Friday, 9 December 2016

Have You Seen My Wife?

Helen Combe 

a nice cup of tea


Mary was pleased with herself for being so far ahead with her Christmas preparations. It was early December and she had just finished writing her last Christmas card and had dropped it with relief onto the 'done' pile.
        She stretched, pushed back her chair, turned to get up and caught sight of the face pressed hard against her living room window. She let out a shriek and stood transfixed as a pair of hands came up to frame the face as it slowly scanned the room from side to side. Then it stepped back and she saw that it was a thin, elderly gentleman wearing a flat cap and a tweed jacket. He stood vacantly for a moment, then turned and headed towards the front door. There came a knocking. Mary gathered herself together and moved to open the door. The man looked exhausted and lifted his hands beseechingly.
        'Have you seen my wife?' he implored.
        Thoughts ran through Mary's mind. I don't know your wife, what does she look like? But she felt that this could get complicated and anyway, she hadn't seen any elderly ladies of late.
        'No, I'm sorry, I haven't.'
        A look of despair came over his face and he dropped his hands.
       'OK, thank you,' he said, then turned and shuffled away.
Mary closed the door and hurried to the bay window to watch him as he moved to the next house, framed his hands round his face and peered through the window before heading for the door. She saw that he was wearing slippers.

        The next day, Mary left her house just as her neighbour, Gail was leaving hers. Gail was a housewife, so the advantage of being at home all day, combined with a general benevolence to all mankind meant that she knew everybody and was Mary's major source of local information.
        Mary cried eagerly, 'Oh Gail, I need to ask you something,' at the same time that Gail said, 'Oh Mary, I need to tell you something.' 
        Gail hurried across to her.
        'I don't know if you've seen him, but there's an elderly gentleman who may knock on your door or look through your window.'
        'Yes, that's what I was going to ask you about.'
        'Well it's Mr Tomlinson, he lives on the road that backs onto ours. He's harmless. He has Alzheimer's and he's looking for his wife, but his wife passed away earlier this year.'
        'Oh that's tragic.'
        Mary was filled with sympathy for the old man and his constant bewildered concern for the welfare of his wife from which he could never be released.

        The next evening, there was a knock at Mary's door. Mr Tomlinson stood soaked on the doorstep with rainwater pouring off the rim of his flat cap.
        'Have you seen my wife?'
        'No, I'm sorry. Oh look, it's pouring with rain, why don't you come in and have a nice cup of tea?'
        'Oh no, thank you, I need to find my wife.'
        'Well I think you should go straight home, she's probably there wondering where you are.'
        'Yes, yes, I'll do that.'
        Mary closed the door and went to the window and watched him squelch across the lawn in his slippers and look through the window of the house next door. She sighed. He'd catch his death, but what could she do?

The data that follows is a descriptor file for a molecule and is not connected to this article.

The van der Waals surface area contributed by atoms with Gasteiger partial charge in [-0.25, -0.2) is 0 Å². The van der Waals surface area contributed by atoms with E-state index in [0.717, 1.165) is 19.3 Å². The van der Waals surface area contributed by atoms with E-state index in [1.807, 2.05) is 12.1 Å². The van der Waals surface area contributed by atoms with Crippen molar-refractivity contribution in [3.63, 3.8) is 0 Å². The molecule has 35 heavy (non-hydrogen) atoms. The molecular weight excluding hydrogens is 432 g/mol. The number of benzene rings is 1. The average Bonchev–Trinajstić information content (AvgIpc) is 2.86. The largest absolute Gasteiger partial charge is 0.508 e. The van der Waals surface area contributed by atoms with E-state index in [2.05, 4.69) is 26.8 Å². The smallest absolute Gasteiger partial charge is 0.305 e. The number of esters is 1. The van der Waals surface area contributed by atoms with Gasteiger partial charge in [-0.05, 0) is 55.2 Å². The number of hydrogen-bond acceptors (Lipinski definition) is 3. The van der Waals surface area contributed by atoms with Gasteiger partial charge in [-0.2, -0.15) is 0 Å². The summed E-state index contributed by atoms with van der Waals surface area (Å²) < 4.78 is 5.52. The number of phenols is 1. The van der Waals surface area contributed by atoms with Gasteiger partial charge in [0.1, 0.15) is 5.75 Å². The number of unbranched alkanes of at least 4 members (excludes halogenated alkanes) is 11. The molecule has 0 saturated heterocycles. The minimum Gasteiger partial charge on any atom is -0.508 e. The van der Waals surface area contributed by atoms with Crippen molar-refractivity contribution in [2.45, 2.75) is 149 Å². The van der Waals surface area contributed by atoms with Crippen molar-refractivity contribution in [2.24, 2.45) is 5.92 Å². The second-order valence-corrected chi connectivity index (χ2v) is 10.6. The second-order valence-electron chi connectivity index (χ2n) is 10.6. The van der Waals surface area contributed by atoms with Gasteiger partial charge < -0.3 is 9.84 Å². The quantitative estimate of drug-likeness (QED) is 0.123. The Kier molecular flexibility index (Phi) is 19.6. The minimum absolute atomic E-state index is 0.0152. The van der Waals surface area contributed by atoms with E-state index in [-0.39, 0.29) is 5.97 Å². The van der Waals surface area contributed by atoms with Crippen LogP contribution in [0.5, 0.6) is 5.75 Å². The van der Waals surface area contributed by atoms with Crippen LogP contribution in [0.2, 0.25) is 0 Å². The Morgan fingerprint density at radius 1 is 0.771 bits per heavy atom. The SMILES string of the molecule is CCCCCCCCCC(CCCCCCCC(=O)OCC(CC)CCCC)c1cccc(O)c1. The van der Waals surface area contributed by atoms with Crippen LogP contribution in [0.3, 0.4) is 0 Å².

The routine continued nightly, a knock at the door at about eight o'clock, the invitation for tea and the polite refusal. Sometimes he did two or three circuits in one night.

        Christmas was approaching fast and Mary was caught up in the shopping, decorating, and outings with various work colleagues and friends, so it was while she was decorating the tree that she suddenly became aware that she hadn't seen Mr Tomlinson for over week. Concerned, she hoped he was OK and even considered trying to find his house, but then thought better of it as she imagined herself looking through windows and knocking on doors and eventually crossing paths with Mr Tomlinson, on a similar mission, coming from the other direction. And if she did find him, what would she say? 'Oh, I'm so glad you're not dead'?

        Anyway, he had family, she had seen him on a couple of occasions in the supermarket with a middle aged man pushing a trolley full of food, topped with a pair new slippers. Maybe he'd taken Mr Tomlinson home for Christmas. Mary tried to calm her conscience when there came a knock at the door, perfectly timed at eight o'clock.
        'Oh thank goodness.' Mary dropped the bauble back into the box and hurried to open the door.  Standing on the step was a small woman, neatly dressed in coat, boots and gloves. She had rosy cheeks, bright blue eyes and a head of curls as white as the snow that was softly tumbling from the sky.
        'Excuse me, but have you seen my husband?' she asked.
        Mary's jaw flapped incoherently for a moment as she struggled to connect her mouth to her brain.
        'No, I'm sorry, I haven't.'
        The woman cocked her head as though listening, then looked away to her right and then back again.
        'Oh, it's alright, I see him. He's been getting better of late, but he still wanders off from time to time. Old habits die hard you know. So sorry to have disturbed you.' She smiled and then turned and walked away.
        'That's quite alright,' Mary replied faintly. She shut the door and then hurried to the bay window. She looked to the left but could see nothing but the gardens muffled under the snow and the street light scattering a halo of golden spangles through the ice crystals falling around it. She looked to the right and saw only the soft outlines of marshmallow cars and finally she looked to the front of the house, where a thick layer of snow lay unbroken on her garden path.
 

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